Judges Redraw Texas Districts, Set New Elections Action by Panel Reflects Ruling against Boundaries Based on Race

Article excerpt

A panel of federal judges Tuesday redrew the congressional map of Texas, threw out the results of primaries in 13 of the state's 30 House districts and ordered new elections.

The redistricting was done to conform to recent U.S. Supreme Court rulings outlawing the drawing of districts primarily on the basis of race.

Incumbents in the 13 districts include House Majority Leader Dick Armey, his deputy Tom DeLay, and Ways and Means Committee chairman Bill Archer. The three powerful Republicans are in districts that probably will continue to be GOP-dominated.

The U.S. Supreme Court ruled in June that the Texas Legislature improperly drew two districts in Houston and one in Dallas to create a majority of voters who were black or Hispanic.

A panel of three federal judges decided that redrawing the unconstitutional districts could not wait until the Legislature meets next year, so the judges redrew the lines themselves.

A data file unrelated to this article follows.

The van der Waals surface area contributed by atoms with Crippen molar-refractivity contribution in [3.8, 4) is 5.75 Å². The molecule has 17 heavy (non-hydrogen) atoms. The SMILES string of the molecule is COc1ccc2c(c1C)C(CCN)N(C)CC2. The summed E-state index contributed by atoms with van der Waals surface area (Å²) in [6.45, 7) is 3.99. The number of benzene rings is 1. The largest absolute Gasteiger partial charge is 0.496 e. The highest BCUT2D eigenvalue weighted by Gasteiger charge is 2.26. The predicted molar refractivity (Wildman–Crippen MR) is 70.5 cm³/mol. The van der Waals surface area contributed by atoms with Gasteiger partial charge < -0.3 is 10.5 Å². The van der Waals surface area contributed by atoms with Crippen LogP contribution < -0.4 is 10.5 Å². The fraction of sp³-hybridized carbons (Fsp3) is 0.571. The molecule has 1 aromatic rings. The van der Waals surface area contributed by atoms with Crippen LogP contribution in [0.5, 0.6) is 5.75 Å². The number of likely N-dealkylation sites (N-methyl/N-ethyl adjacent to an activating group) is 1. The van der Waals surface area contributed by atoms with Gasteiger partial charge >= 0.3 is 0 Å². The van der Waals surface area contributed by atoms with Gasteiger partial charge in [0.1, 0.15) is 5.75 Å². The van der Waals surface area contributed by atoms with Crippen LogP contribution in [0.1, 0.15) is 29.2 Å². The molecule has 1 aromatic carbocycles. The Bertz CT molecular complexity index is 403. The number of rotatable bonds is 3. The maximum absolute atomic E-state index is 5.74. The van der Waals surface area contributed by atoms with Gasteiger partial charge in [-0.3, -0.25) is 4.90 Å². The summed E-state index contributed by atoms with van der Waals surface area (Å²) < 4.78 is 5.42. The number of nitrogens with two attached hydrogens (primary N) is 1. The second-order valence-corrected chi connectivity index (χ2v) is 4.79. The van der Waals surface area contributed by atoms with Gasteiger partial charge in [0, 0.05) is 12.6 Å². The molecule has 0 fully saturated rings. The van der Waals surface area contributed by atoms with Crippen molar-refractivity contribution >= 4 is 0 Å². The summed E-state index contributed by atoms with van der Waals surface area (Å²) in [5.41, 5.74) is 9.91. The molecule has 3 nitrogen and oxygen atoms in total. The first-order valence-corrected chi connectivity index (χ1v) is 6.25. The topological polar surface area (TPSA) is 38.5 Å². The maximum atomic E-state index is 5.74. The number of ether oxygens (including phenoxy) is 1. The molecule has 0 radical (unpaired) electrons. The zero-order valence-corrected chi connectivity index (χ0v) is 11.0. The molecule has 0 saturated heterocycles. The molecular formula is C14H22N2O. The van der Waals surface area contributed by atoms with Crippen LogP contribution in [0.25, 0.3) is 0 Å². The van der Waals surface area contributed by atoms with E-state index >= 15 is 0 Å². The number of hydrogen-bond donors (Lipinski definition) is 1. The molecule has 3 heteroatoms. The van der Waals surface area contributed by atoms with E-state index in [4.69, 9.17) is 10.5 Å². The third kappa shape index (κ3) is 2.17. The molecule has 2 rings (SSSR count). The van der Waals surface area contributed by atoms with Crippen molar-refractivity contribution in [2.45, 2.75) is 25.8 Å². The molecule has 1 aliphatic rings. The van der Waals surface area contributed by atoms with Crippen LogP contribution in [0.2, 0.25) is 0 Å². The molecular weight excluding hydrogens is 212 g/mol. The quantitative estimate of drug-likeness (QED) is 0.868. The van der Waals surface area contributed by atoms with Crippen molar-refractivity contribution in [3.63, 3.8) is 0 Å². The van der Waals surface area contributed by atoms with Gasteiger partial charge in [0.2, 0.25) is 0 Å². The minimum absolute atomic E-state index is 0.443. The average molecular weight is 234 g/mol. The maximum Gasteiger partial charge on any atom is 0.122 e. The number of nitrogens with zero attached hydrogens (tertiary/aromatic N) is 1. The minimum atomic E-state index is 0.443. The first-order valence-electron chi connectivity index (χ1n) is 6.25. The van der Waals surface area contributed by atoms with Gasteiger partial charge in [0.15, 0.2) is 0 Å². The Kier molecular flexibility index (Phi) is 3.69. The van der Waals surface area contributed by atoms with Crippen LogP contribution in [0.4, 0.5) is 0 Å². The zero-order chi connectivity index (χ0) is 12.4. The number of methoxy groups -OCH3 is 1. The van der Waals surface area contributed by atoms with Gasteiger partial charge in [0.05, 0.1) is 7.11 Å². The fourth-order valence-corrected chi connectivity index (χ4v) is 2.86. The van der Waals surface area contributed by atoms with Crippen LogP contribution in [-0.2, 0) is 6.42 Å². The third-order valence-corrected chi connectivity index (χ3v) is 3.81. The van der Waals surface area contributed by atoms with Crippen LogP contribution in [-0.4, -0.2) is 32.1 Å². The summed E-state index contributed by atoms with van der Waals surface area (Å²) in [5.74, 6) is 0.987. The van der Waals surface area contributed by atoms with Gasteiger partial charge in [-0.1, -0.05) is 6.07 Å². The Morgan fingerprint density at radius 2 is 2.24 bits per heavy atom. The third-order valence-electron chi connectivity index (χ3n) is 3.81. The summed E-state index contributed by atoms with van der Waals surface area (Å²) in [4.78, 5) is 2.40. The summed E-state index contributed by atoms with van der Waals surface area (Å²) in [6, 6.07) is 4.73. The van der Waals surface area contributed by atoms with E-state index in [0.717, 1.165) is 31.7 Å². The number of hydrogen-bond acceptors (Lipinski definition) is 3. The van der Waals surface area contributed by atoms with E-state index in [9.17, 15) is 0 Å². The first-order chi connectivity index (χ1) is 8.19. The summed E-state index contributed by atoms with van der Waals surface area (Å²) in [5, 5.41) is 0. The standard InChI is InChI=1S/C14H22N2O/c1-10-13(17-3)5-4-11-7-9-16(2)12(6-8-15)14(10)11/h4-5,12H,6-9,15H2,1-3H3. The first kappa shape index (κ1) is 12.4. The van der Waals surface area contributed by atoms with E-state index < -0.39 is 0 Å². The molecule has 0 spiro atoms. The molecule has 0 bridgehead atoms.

Correcting the three illegal districts meant adjusting surrounding districts: the new map affects seven districts in the Houston area and six around Dallas, accounting for a third of Texas' 9.7 million registered voters.

"Relatively few voters have been moved into new or unfamiliar districts," the judges wrote.

Still, candidates and incumbents who won primaries in March may suddenly find themselves facing one or more rivals - some from their own party. Those rivals feel the new district boundaries give them a chance. …


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